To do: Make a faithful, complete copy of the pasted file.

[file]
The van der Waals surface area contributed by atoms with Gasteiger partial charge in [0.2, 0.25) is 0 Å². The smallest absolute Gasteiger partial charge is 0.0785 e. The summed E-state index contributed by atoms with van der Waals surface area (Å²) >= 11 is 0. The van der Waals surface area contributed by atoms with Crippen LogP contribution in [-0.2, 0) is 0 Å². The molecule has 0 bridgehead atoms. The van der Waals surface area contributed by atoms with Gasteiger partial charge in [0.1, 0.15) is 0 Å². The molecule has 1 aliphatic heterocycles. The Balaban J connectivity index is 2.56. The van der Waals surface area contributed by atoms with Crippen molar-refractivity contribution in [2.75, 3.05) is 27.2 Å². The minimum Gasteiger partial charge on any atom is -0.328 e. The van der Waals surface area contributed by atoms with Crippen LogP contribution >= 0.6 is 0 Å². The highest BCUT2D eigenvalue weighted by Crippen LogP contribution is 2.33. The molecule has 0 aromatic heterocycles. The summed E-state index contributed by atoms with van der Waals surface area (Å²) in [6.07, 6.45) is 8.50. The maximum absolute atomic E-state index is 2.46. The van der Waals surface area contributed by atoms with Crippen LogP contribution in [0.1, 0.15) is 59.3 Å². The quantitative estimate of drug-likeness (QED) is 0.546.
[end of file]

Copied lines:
The van der Waals surface area contributed by atoms with Gasteiger partial charge in [0.2, 0.25) is 0 Å². The smallest absolute Gasteiger partial charge is 0.0785 e. The summed E-state index contributed by atoms with van der Waals surface area (Å²) >= 11 is 0. The van der Waals surface area contributed by atoms with Crippen LogP contribution in [-0.2, 0) is 0 Å². The molecule has 0 bridgehead atoms. The van der Waals surface area contributed by atoms with Gasteiger partial charge in [0.1, 0.15) is 0 Å². The molecule has 1 aliphatic heterocycles. The Balaban J connectivity index is 2.56. The van der Waals surface area contributed by atoms with Crippen molar-refractivity contribution in [2.75, 3.05) is 27.2 Å². The minimum Gasteiger partial charge on any atom is -0.328 e. The van der Waals surface area contributed by atoms with Crippen LogP contribution >= 0.6 is 0 Å². The highest BCUT2D eigenvalue weighted by Crippen LogP contribution is 2.33. The molecule has 0 aromatic heterocycles. The summed E-state index contributed by atoms with van der Waals surface area (Å²) in [6.07, 6.45) is 8.50. The maximum absolute atomic E-state index is 2.46. The van der Waals surface area contributed by atoms with Crippen LogP contribution in [0.1, 0.15) is 59.3 Å². The quantitative estimate of drug-likeness (QED) is 0.546.